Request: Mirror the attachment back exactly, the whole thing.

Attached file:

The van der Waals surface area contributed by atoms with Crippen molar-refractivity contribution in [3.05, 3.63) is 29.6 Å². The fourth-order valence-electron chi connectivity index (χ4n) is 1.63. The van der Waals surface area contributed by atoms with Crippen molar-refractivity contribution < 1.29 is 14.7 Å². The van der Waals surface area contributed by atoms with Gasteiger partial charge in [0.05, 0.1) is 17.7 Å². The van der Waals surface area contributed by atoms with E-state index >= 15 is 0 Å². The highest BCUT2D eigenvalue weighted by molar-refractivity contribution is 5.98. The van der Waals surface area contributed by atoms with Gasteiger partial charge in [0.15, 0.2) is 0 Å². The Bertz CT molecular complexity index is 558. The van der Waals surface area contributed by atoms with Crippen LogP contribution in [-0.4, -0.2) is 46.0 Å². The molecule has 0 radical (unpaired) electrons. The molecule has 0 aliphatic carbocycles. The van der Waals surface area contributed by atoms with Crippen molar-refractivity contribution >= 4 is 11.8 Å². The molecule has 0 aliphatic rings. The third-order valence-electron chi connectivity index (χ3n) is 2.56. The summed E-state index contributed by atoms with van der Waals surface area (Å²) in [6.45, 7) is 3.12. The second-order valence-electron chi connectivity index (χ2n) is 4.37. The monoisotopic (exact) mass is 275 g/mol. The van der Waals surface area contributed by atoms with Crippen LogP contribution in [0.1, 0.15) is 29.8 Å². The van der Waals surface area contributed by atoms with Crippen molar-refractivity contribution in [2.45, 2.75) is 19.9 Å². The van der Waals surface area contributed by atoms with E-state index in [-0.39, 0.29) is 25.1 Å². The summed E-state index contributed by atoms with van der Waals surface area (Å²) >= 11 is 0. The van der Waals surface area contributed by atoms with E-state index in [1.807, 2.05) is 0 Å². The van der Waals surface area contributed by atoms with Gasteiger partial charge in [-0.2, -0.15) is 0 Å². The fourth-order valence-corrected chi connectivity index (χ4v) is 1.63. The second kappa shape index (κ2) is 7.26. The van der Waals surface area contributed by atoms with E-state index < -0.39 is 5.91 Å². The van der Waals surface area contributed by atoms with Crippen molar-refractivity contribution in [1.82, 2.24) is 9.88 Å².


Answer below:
The van der Waals surface area contributed by atoms with Crippen molar-refractivity contribution in [3.05, 3.63) is 29.6 Å². The fourth-order valence-electron chi connectivity index (χ4n) is 1.63. The van der Waals surface area contributed by atoms with Crippen molar-refractivity contribution < 1.29 is 14.7 Å². The van der Waals surface area contributed by atoms with Gasteiger partial charge in [0.05, 0.1) is 17.7 Å². The van der Waals surface area contributed by atoms with E-state index >= 15 is 0 Å². The highest BCUT2D eigenvalue weighted by molar-refractivity contribution is 5.98. The van der Waals surface area contributed by atoms with Gasteiger partial charge in [0.15, 0.2) is 0 Å². The Bertz CT molecular complexity index is 558. The van der Waals surface area contributed by atoms with Crippen LogP contribution in [-0.4, -0.2) is 46.0 Å². The molecule has 0 radical (unpaired) electrons. The molecule has 0 aliphatic carbocycles. The van der Waals surface area contributed by atoms with Crippen molar-refractivity contribution >= 4 is 11.8 Å². The molecule has 0 aliphatic rings. The third-order valence-electron chi connectivity index (χ3n) is 2.56. The summed E-state index contributed by atoms with van der Waals surface area (Å²) in [6.45, 7) is 3.12. The second-order valence-electron chi connectivity index (χ2n) is 4.37. The monoisotopic (exact) mass is 275 g/mol. The van der Waals surface area contributed by atoms with Crippen LogP contribution in [0.1, 0.15) is 29.8 Å². The van der Waals surface area contributed by atoms with Crippen molar-refractivity contribution in [2.45, 2.75) is 19.9 Å². The van der Waals surface area contributed by atoms with E-state index in [-0.39, 0.29) is 25.1 Å². The summed E-state index contributed by atoms with van der Waals surface area (Å²) >= 11 is 0. The van der Waals surface area contributed by atoms with E-state index in [1.807, 2.05) is 0 Å². The van der Waals surface area contributed by atoms with Gasteiger partial charge in [-0.2, -0.15) is 0 Å². The fourth-order valence-corrected chi connectivity index (χ4v) is 1.63. The second kappa shape index (κ2) is 7.26. The van der Waals surface area contributed by atoms with E-state index < -0.39 is 5.91 Å². The van der Waals surface area contributed by atoms with Crippen molar-refractivity contribution in [1.82, 2.24) is 9.88 Å².